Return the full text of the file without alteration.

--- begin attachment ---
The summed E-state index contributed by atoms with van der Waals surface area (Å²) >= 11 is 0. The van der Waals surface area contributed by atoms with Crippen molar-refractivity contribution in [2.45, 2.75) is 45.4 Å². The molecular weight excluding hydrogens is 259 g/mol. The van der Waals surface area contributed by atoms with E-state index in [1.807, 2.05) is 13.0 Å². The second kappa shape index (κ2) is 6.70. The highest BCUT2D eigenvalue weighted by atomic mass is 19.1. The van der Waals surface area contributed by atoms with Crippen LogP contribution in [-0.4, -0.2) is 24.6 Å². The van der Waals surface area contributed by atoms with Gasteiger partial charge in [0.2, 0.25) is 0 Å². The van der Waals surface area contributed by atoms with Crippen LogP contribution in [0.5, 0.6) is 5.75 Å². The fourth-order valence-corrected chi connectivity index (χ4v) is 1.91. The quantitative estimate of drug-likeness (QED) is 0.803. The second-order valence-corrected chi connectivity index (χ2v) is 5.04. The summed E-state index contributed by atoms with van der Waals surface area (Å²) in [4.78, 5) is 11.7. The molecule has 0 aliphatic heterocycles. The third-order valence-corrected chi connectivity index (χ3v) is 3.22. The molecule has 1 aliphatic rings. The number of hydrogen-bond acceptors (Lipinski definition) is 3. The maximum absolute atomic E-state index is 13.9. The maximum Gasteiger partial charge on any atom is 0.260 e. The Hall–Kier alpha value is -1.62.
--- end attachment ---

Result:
The summed E-state index contributed by atoms with van der Waals surface area (Å²) >= 11 is 0. The van der Waals surface area contributed by atoms with Crippen molar-refractivity contribution in [2.45, 2.75) is 45.4 Å². The molecular weight excluding hydrogens is 259 g/mol. The van der Waals surface area contributed by atoms with E-state index in [1.807, 2.05) is 13.0 Å². The second kappa shape index (κ2) is 6.70. The highest BCUT2D eigenvalue weighted by atomic mass is 19.1. The van der Waals surface area contributed by atoms with Crippen LogP contribution in [-0.4, -0.2) is 24.6 Å². The van der Waals surface area contributed by atoms with Gasteiger partial charge in [0.2, 0.25) is 0 Å². The van der Waals surface area contributed by atoms with Crippen LogP contribution in [0.5, 0.6) is 5.75 Å². The fourth-order valence-corrected chi connectivity index (χ4v) is 1.91. The quantitative estimate of drug-likeness (QED) is 0.803. The second-order valence-corrected chi connectivity index (χ2v) is 5.04. The summed E-state index contributed by atoms with van der Waals surface area (Å²) in [4.78, 5) is 11.7. The molecule has 0 aliphatic heterocycles. The third-order valence-corrected chi connectivity index (χ3v) is 3.22. The molecule has 1 aliphatic rings. The number of hydrogen-bond acceptors (Lipinski definition) is 3. The maximum absolute atomic E-state index is 13.9. The maximum Gasteiger partial charge on any atom is 0.260 e. The Hall–Kier alpha value is -1.62.